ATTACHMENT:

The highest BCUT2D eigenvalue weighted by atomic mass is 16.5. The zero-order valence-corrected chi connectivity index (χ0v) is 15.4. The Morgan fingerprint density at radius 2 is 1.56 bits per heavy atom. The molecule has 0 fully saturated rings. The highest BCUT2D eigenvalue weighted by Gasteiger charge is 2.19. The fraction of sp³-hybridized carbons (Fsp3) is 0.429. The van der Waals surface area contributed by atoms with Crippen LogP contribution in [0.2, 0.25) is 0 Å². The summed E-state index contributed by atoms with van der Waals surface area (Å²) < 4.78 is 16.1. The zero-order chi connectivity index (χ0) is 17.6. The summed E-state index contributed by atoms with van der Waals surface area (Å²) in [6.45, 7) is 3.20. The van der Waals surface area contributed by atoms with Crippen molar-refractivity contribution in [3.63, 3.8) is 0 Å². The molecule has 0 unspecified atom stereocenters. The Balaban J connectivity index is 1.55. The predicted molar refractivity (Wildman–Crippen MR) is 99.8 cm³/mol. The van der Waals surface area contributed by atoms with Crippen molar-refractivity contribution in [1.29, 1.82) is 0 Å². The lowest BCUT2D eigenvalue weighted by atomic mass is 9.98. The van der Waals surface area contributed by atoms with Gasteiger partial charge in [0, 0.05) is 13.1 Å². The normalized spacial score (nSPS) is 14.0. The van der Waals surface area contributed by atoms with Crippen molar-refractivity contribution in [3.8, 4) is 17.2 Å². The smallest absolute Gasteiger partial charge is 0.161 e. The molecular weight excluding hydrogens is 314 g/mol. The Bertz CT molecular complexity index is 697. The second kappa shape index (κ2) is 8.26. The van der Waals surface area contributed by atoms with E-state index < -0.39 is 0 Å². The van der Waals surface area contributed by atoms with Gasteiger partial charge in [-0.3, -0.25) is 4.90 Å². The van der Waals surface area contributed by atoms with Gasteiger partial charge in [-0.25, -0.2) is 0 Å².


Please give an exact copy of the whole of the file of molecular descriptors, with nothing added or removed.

The highest BCUT2D eigenvalue weighted by atomic mass is 16.5. The zero-order valence-corrected chi connectivity index (χ0v) is 15.4. The Morgan fingerprint density at radius 2 is 1.56 bits per heavy atom. The molecule has 0 fully saturated rings. The highest BCUT2D eigenvalue weighted by Gasteiger charge is 2.19. The fraction of sp³-hybridized carbons (Fsp3) is 0.429. The van der Waals surface area contributed by atoms with Crippen LogP contribution in [0.2, 0.25) is 0 Å². The summed E-state index contributed by atoms with van der Waals surface area (Å²) < 4.78 is 16.1. The zero-order chi connectivity index (χ0) is 17.6. The summed E-state index contributed by atoms with van der Waals surface area (Å²) in [6.45, 7) is 3.20. The van der Waals surface area contributed by atoms with Crippen molar-refractivity contribution in [3.63, 3.8) is 0 Å². The molecule has 0 unspecified atom stereocenters. The Balaban J connectivity index is 1.55. The predicted molar refractivity (Wildman–Crippen MR) is 99.8 cm³/mol. The van der Waals surface area contributed by atoms with Crippen molar-refractivity contribution in [1.29, 1.82) is 0 Å². The lowest BCUT2D eigenvalue weighted by atomic mass is 9.98. The van der Waals surface area contributed by atoms with Gasteiger partial charge in [0, 0.05) is 13.1 Å². The normalized spacial score (nSPS) is 14.0. The van der Waals surface area contributed by atoms with Crippen molar-refractivity contribution in [3.8, 4) is 17.2 Å². The smallest absolute Gasteiger partial charge is 0.161 e. The molecular weight excluding hydrogens is 314 g/mol. The Bertz CT molecular complexity index is 697. The second kappa shape index (κ2) is 8.26. The van der Waals surface area contributed by atoms with E-state index < -0.39 is 0 Å². The van der Waals surface area contributed by atoms with Gasteiger partial charge in [-0.3, -0.25) is 4.90 Å². The van der Waals surface area contributed by atoms with Gasteiger partial charge in [-0.25, -0.2) is 0 Å².